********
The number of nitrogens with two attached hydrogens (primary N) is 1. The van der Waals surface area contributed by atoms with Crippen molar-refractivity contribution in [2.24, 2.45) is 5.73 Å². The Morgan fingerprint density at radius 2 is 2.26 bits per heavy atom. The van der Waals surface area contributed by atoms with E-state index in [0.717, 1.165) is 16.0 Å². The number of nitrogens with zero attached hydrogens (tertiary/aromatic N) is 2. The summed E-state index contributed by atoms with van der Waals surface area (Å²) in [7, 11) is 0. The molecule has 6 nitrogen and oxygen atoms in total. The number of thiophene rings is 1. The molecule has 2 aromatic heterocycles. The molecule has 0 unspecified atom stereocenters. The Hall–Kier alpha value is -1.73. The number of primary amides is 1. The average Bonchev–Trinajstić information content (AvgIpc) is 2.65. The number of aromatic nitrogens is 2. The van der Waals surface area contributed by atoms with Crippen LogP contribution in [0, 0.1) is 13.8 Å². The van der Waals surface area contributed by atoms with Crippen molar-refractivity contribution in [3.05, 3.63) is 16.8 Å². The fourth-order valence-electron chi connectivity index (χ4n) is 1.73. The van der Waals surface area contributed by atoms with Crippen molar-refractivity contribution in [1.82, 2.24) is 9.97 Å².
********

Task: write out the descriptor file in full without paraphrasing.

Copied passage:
The number of nitrogens with two attached hydrogens (primary N) is 1. The van der Waals surface area contributed by atoms with Crippen molar-refractivity contribution in [2.24, 2.45) is 5.73 Å². The Morgan fingerprint density at radius 2 is 2.26 bits per heavy atom. The van der Waals surface area contributed by atoms with E-state index in [0.717, 1.165) is 16.0 Å². The number of nitrogens with zero attached hydrogens (tertiary/aromatic N) is 2. The summed E-state index contributed by atoms with van der Waals surface area (Å²) in [7, 11) is 0. The molecule has 6 nitrogen and oxygen atoms in total. The number of thiophene rings is 1. The molecule has 2 aromatic heterocycles. The molecule has 0 unspecified atom stereocenters. The Hall–Kier alpha value is -1.73. The number of primary amides is 1. The average Bonchev–Trinajstić information content (AvgIpc) is 2.65. The number of aromatic nitrogens is 2. The van der Waals surface area contributed by atoms with Crippen LogP contribution in [0, 0.1) is 13.8 Å². The van der Waals surface area contributed by atoms with Crippen molar-refractivity contribution in [3.05, 3.63) is 16.8 Å². The fourth-order valence-electron chi connectivity index (χ4n) is 1.73. The van der Waals surface area contributed by atoms with Crippen molar-refractivity contribution in [1.82, 2.24) is 9.97 Å².